Running any type of
business means that you usually learn to expect the unexpected.
However when events are totally out of the normal scope of business
activity such as burglary, vandalisation or cyber-fraud, the results
of it can be pretty catastrophic. While you clearly can’t control the
behaviour of others, what you can do is to take steps to minimise
risk. This means implementing solid security measures that work. It’s fair to say that
every business will have differing security concerns and needs,
however, all good security should start with the basics.
Does your business have
sufficient physical security to deter any ‘would be’ criminal? Are
entrance ways locked during non-working hours and windows secure?
What about perimeter fencing? If the answer is yes, do you have some
type of checking procedure in place? If not and it’s simply assumed
that it’s the role of the last person leaving the building, then you
could be asking for trouble. If it isn’t cost-effective to hire
permanent out-of-hours security guards. many companies hire
key-holders to carry out this role. It’s an efficient way to maintain
out-of-hours security, as you can guarantee your premises is being
regularly checked and monitored, without it costing you the earth.
Employee theft is a big
problem. In fact in one survey 77% of businesses interviewed stated
that they had experienced problems with internal theft in the past.
For this reason it’s wise to implement pre-emptive controls. These
include factors such as screening people correctly at the job
interview stage before employing them. Implementing key-holding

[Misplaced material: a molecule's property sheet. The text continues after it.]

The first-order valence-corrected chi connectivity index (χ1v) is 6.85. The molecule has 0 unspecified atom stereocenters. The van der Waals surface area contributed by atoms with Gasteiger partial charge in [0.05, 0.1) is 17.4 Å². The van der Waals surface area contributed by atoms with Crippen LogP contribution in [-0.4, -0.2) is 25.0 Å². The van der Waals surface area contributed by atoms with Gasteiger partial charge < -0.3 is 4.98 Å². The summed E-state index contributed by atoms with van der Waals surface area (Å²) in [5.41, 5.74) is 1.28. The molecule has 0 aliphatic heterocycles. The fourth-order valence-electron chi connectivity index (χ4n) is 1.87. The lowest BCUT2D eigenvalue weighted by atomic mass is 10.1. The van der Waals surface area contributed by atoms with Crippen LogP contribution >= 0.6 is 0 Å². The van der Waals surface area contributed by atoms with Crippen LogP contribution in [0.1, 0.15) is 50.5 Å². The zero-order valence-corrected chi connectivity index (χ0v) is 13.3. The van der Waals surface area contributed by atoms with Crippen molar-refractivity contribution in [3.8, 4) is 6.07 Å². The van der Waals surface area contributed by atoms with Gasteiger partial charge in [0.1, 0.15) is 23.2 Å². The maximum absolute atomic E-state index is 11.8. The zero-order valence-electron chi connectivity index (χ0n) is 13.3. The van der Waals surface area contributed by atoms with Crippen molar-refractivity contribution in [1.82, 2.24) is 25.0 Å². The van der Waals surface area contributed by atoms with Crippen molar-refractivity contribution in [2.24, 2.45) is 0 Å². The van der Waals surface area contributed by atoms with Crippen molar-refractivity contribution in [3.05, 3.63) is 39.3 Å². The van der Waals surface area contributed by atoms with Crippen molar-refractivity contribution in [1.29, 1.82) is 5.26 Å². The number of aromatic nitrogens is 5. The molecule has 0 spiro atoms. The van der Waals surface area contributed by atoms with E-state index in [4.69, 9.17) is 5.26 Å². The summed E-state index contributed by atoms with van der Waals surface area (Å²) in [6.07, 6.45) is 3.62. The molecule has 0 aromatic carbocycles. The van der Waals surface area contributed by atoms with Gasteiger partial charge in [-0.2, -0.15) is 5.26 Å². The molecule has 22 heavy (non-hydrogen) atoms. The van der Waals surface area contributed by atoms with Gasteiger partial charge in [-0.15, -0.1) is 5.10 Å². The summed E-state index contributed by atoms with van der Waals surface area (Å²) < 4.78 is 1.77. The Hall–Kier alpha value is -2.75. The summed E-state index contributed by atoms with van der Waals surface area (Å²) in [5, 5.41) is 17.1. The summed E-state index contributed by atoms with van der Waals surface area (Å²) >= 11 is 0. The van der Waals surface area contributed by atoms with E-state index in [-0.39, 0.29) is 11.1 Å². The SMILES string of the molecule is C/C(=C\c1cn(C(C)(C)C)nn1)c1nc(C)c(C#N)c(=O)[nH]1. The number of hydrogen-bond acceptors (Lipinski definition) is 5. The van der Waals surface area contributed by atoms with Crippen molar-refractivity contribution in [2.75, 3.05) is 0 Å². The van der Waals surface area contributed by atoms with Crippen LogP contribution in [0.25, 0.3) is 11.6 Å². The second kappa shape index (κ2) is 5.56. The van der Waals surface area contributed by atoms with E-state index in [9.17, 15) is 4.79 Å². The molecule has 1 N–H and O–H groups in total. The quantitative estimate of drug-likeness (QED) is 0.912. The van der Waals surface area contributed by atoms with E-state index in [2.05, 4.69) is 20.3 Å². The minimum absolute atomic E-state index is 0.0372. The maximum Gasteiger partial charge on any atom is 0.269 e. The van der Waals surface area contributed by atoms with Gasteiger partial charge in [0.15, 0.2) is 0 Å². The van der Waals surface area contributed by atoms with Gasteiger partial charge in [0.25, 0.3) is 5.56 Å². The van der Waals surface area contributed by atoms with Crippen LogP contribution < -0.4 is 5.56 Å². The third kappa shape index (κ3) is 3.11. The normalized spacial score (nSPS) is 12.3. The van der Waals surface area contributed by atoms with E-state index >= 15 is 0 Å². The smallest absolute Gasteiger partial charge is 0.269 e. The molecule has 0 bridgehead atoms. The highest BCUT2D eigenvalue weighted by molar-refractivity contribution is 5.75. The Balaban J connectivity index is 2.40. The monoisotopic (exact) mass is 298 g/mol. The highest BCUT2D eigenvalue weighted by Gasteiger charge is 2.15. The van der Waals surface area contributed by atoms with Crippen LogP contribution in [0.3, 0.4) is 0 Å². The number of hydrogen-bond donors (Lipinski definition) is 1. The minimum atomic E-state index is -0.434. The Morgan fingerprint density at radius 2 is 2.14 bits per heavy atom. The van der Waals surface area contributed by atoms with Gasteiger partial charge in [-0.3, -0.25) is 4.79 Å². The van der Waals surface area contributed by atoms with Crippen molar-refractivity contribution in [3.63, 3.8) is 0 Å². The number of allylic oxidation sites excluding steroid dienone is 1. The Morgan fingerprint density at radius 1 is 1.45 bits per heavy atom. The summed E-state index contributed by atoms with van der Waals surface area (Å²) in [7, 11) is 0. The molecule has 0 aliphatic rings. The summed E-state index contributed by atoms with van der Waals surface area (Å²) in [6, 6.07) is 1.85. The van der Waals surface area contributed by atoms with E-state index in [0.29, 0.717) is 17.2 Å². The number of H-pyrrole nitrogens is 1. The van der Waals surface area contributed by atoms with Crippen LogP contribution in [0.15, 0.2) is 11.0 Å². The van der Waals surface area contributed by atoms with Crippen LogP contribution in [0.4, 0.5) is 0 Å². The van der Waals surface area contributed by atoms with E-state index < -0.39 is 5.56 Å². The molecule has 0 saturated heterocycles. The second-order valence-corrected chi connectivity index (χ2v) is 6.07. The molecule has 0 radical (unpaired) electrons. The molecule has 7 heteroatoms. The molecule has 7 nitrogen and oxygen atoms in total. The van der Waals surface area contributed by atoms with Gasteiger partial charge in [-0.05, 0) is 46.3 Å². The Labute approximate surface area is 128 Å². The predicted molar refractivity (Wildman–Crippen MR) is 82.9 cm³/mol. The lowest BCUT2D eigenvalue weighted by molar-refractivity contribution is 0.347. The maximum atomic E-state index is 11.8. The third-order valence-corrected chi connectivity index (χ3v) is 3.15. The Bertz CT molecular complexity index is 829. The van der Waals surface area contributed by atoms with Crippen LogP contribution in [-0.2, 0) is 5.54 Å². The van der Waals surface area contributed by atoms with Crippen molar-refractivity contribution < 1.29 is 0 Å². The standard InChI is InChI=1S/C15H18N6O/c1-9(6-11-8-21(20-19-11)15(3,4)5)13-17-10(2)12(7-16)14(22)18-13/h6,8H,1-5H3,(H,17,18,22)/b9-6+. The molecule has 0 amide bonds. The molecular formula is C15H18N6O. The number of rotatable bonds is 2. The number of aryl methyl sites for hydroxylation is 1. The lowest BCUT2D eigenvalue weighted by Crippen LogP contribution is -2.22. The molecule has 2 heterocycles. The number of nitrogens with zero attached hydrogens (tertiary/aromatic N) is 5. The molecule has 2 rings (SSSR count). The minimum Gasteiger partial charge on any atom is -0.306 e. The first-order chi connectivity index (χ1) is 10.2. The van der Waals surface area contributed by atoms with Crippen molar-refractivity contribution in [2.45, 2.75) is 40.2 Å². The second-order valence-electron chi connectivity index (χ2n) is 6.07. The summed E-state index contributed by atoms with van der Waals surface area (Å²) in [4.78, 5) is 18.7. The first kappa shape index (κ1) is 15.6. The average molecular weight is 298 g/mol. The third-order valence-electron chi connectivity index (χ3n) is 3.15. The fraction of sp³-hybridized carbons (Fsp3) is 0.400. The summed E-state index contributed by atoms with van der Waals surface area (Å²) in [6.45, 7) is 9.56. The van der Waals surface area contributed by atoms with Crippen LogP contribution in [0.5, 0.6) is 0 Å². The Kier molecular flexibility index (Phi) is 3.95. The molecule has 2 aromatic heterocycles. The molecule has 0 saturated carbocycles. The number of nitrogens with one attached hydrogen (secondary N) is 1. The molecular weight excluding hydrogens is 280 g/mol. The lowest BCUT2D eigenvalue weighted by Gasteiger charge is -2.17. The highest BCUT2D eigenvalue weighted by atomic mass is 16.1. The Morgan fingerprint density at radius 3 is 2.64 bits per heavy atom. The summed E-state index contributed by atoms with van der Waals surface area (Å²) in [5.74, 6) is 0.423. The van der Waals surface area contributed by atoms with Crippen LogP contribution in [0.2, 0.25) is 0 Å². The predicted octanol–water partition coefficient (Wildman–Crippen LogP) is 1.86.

responsibilities, carrying out regular staff locker searches, and
monitoring of staff activity (CCTV) during working hours.
Don’t think that only
the large companies have cyber security issues. The fact is that many
larger companies or corporations have now cleaned up their act with
regard to cyber security because they were once considered easy and
fruitful targets. Because the fraudsters know this, cyber criminals
are now turning their attentions to small businesses with devastating
consequences. Where a larger corporation might be able to swallow
such a hit financially, a similar loss to a small business would
probably wipe them out. With this in mind small businesses should
really think about implementing basic cyber-security strategies at
grass roots level. These include password monitoring (giving out
access passwords on a ‘need to know’ basis), regular password
changes, shutting down systems during non-working hours where
possible, and making people aware of the dangers of cyber-fraud.
As you can see, these
are simple cost-efficient steps that any business owner can take, no
matter how small, in order to protect their premises and/or assets
from both physical and virtual theft. If you’d like to know how you
can ramp up your security without it costing you the earth, talk to
us about a security assessment. To book yours, contact the MA
Security team on 1300 202 406 today.